אתמר נמי אמר רבה בר בר חנה אמר רבי יוחנן ואמרי לה אמר רב אחא בר בר חנה אמר רבי יוחנן מזוזה שעשאה שתים ושלש ואחת כשרה ובלבד שלא יעשנה כקובה ובלבד שלא יעשנה כזנב It was stated by amora’im as well: Rabba bar bar Ḥana says that Rabbi Yoḥanan says, and some say it was Rav Aḥa bar bar Ḥana who says that Rabbi Yoḥanan says: With regard to a mezuza that one prepared with two words on one line, and three words on the following line, and one word on the line after that, it is fit, provided that he does not prepare it like the shape of a tent, i.e., progressively widening the lines, starting with a line of one word, then a line of two words and a line of three, and provided that he does not prepare it like the shape of a tail, progressively shortening the lines, from three words to two to one.
אמר רב חסדא על הארץ בשיטה אחרונה א"ד בסוף שיטה ואיכא דאמרי בתחלת שיטה § Rav Ḥisda says: One writes the last two words of a mezuza, al ha’aretz, meaning “above the earth” (Deuteronomy 11:21), by themselves on the final line, without the preceding word. The Sages disagreed as to how this is done. Some say that one writes this phrase at the end of the final line, and some say that one writes it at the beginning of the final line.
מ"ד בסוף שיטה (תהלים קג, יא) כגבוה שמים על הארץ ומ"ד בתחילת שיטה כי היכי דמרחקא שמים מארץ The Gemara explains their dispute: The one who says that one writes it at the end of the final line interprets the verse: “That your days may be multiplied, and the days of your children, upon the land which the Lord swore unto your fathers to give them, as the days of the heaven above the earth,” in a similar manner to the verse: “For as the heaven is high above the earth” (Psalms 103:11). Consequently, if one writes “above the earth” at the end of the final line, it will appropriately be below the term “the heaven” at the end of the previous line. And the one who says that one writes it at the beginning of the final line explains the phrase “as the days of the heaven above the earth” as meaning: Just as the heaven is far from the earth. Consequently, if one writes “above the earth” at the beginning of the final line, it is far from the term “the heaven” at the end of the previous line.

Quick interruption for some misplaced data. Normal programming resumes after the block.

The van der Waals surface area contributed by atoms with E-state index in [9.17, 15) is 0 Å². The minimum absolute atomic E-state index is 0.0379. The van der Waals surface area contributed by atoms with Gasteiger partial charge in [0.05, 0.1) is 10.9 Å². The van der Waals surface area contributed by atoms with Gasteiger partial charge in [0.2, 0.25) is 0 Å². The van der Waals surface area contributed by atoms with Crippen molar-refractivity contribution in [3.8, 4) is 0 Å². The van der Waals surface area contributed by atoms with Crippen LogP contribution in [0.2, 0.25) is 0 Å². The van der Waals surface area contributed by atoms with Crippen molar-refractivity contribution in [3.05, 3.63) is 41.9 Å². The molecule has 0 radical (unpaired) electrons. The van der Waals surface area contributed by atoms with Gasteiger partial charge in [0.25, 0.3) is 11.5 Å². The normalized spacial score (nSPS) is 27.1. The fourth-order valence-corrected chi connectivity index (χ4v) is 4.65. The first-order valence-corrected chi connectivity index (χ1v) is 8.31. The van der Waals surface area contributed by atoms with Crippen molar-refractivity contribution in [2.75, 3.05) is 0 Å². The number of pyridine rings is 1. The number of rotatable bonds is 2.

א"ר חלבו חזינא ליה לרב הונא דכריך לה מאחד כלפי שמע ועושה פרשיותיה סתומות Rabbi Ḥelbo said: I saw Rav Huna wrap a written mezuza from the word eḥad to the word shema, i.e., rolling it from left to right, as the first verse written in a mezuza is: “Listen [Shema], O Israel, the Lord our God, the Lord is one [eḥad]” (Deuteronomy 6:4). And he prepared the two passages of the mezuza in the closed manner, i.e., starting the second passage (Deuteronomy 11:13–21) on the same line that he finished writing the first passage (Deuteronomy 6:4–9).
מיתיבי אמר רשב"א ר"מ היה כותבה על דוכסוסטוס כמין דף The Gemara raises an objection from a baraita: Rabbi Shimon ben Elazar said: Rabbi Meir would write a mezuza on dokhsostos, the inner layer of animal hide, not on parchment, which is from the outer layer, and he would prepare it like a column of a Torah scroll, i.e., long and narrow.